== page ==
As Greece has receded from the world financial stage, attention has turned to China’s hemorrhaging stock market. Chinese equities are battling a confluence of factors with this crisis, with the top two being the obvious bubble in stock prices and a crushing decline in commodity prices.
North America woke up Monday morning to the news that the Shanghai stock index had fallen by 8.5 percent – the largest one-day decline since 2007. Unlike Greece, however, contagion was obvious and rampant. European and U.S. stocks have posted losses of 1 percent to 2 percent for most of the week. Later in the week, we did see a recovery mitigating some of these losses, but it followed the same pattern as before, with Chinese equities plunging, only to be saved a few days later by government intervention.
In Asia particularly, there were echoes of the 1997 currency crisis as several Asian countries saw their currencies erode throughout the week. China’s currency is, of course, tightly controlled, so investors took their frustrations out on the relatively free-floating currencies of China’s neighbors, which are down 1 percent to 3 percent for the month. Hit hard was the Australian dollar, which is now at lows not seen since 2009.
This rout in the equity market centered in large part on the debate over what the Chinese government can and can’t do with its stock market. Previously, the government intervened in the crisis gradually. But in the latest episode, the government has gone all out to simply buy stocks en masse to stop the bleeding. Many in the financial community feel strongly that this is not a good move.
At the heart of it, China has a tough choice. Investors hate both market uncertainty as well as government manipulation. China has both right now. Going forward they must either let the market experience volatility, or risk being penalized for being overly aggressive.
Our View: China needs to pull back on its heavy-handed tactics. Yes, that is asking a lot within a framework that values stability more than just about anything else. But what is becoming clear is that China’s “price by government decree” mentality is wearing thin and ultimately will not work in the global market, particularly if China wants to continue its development as a financial center.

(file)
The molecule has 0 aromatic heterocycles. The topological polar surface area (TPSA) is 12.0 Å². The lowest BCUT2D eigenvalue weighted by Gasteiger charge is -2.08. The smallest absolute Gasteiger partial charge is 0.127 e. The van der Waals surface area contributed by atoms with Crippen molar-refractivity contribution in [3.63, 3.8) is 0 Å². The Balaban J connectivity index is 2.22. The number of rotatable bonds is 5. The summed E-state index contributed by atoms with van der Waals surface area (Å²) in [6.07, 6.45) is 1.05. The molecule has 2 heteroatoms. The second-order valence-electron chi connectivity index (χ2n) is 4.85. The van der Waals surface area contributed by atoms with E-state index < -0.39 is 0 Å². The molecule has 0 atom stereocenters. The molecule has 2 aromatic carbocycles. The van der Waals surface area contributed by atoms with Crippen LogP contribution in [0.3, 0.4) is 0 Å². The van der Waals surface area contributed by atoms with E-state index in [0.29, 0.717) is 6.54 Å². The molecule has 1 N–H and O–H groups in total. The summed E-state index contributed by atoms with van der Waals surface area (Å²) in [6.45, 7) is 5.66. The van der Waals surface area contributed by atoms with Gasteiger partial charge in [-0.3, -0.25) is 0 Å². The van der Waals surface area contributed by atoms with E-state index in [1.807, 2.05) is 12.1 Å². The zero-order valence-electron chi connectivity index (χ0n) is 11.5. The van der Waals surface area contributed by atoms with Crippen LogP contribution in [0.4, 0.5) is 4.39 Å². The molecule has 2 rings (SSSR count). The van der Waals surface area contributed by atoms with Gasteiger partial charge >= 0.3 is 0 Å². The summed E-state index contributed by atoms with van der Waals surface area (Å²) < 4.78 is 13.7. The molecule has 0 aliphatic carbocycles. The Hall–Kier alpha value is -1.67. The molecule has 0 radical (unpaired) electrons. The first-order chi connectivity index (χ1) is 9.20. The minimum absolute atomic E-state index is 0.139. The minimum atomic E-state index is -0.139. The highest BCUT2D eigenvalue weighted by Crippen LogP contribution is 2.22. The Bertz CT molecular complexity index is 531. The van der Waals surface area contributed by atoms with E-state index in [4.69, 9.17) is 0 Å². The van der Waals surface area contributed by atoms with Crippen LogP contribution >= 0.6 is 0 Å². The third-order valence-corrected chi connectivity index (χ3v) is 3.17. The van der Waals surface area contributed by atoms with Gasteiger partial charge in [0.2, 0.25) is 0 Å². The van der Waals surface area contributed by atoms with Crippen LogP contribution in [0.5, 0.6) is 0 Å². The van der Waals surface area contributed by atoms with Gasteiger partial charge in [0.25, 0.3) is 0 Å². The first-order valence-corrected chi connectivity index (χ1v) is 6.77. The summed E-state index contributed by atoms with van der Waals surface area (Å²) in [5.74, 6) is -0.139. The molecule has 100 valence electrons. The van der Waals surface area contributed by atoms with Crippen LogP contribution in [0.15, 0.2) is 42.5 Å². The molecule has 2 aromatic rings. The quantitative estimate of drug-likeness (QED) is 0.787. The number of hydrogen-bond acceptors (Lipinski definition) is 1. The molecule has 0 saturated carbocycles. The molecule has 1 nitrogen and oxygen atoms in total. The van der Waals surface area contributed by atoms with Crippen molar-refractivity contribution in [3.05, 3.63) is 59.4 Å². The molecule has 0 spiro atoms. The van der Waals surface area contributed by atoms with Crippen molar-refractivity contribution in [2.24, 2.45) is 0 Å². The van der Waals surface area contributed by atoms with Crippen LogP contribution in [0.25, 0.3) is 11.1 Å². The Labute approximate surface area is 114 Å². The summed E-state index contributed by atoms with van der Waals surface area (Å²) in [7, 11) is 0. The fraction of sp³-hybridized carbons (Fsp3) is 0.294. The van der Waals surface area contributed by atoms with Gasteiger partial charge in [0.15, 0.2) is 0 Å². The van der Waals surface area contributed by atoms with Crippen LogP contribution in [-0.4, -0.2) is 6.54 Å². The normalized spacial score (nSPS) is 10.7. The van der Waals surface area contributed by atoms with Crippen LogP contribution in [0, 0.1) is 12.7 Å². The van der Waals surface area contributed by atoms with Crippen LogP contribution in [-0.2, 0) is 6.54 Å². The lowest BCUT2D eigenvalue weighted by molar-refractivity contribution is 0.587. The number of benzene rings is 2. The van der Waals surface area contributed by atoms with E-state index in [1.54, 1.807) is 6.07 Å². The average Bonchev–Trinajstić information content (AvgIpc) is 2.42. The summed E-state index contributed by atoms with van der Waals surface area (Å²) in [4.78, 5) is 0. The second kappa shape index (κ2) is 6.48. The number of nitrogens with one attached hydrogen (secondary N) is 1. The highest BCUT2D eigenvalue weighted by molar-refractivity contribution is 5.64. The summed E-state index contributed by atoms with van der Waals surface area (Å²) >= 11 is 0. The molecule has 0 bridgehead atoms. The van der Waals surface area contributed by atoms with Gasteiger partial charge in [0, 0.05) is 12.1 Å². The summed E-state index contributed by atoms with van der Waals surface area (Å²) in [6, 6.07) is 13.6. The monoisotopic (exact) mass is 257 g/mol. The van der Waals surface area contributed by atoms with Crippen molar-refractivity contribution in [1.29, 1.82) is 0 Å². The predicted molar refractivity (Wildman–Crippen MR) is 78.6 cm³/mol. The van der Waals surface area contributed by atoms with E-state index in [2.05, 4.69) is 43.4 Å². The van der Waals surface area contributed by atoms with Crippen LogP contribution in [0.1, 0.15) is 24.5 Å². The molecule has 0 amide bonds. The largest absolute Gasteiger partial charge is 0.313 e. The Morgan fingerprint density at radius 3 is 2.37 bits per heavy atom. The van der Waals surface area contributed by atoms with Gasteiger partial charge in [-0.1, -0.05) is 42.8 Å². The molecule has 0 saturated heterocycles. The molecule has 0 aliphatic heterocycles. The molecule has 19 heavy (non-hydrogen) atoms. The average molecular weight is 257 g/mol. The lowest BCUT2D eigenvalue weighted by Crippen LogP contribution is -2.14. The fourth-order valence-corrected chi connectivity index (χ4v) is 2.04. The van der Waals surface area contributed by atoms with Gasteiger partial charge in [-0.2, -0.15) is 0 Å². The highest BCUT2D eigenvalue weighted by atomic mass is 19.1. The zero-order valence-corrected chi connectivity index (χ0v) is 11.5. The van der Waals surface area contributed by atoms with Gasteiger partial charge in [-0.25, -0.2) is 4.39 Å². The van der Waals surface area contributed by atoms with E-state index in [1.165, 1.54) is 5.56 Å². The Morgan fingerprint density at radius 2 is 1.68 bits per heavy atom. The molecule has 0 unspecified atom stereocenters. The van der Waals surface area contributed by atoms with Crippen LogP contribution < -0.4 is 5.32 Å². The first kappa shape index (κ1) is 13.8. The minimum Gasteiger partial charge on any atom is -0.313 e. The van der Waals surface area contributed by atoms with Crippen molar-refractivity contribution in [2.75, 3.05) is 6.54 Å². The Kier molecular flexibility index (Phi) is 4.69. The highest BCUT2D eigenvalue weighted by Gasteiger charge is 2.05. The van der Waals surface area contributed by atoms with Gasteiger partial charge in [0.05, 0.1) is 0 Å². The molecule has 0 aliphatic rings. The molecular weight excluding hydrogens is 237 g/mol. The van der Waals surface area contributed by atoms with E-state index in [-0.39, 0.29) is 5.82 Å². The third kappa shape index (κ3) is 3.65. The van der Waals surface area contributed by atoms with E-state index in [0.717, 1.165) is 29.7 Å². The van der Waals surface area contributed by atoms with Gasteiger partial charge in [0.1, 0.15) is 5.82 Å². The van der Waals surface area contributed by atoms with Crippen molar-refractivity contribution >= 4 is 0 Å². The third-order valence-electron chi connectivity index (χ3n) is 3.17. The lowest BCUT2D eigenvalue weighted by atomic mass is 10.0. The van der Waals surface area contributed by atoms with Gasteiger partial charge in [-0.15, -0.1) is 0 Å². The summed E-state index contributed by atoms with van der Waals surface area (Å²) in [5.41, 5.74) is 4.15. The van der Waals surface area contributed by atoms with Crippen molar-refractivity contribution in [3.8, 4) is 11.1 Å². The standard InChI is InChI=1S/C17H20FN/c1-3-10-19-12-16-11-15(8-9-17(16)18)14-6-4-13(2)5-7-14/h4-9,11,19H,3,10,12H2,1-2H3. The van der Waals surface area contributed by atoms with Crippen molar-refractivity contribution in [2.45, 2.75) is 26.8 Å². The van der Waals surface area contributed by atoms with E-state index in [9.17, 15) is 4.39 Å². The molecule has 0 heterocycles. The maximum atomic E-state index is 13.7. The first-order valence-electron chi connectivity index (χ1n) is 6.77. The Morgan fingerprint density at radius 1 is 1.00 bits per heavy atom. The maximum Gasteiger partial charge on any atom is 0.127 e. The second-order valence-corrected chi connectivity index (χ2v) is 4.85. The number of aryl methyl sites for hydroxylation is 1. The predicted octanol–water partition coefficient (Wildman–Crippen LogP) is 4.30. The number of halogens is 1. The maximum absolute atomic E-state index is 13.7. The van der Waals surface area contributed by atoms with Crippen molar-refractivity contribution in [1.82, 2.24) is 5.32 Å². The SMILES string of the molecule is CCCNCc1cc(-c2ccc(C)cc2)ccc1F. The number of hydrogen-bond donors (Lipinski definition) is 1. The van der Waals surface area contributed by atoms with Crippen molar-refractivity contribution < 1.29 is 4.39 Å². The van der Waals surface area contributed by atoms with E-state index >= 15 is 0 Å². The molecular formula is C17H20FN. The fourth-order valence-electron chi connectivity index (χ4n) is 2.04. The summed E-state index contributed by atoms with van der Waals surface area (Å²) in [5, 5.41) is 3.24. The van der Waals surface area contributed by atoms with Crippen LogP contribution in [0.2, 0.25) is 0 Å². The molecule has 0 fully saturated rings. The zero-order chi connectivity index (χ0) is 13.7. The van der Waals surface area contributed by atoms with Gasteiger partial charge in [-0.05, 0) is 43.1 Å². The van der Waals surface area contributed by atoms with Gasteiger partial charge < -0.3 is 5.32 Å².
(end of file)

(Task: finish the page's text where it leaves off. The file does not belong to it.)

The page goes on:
|The information in this report was compiled by the staff at City National Bank from data and sources believed to be reliable but City National Bank makes no representation as to the accuracy or completeness of the information. The opinions expressed, together with any estimate or projection given, constitute the judgment of the author as of the date of the report. City National Bank has no obligation to update, modify or amend this report or to otherwise notify a reader in the event any information stated, opinion expressed, matter discussed, estimate or projection changes or is determined to be inaccurate. This report is intended to be a source of general information. It is not to be construed as an offer, or solicitation of an offer, to buy or sell any financial instrument. It should not be relied upon as specific investment advice directed to the reader’s specific investment objectives. Any financial instrument discussed in this report may not be suitable for the reader. Each reader must make his or her own investment decision, using an independent advisor if prudent, based on his or her own investment objective and financial situation. Prices and availability of financial instruments are subject to change without notice. Financial instruments denominated in a foreign currency are subject to exchange rate risk in addition to the risk of the investment. City National Bank (and its clients or associated persons) may, at times, engage in transactions in a manner inconsistent with this report and, with respect to particular securities and financial instruments discussed, may buy from or sell to clients or others on a principal basis. Past performance is not necessarily an indication of future results. This report may not be reproduced, distributed or further published by any person without the written consent of City National Bank. Please cite source when quoting.|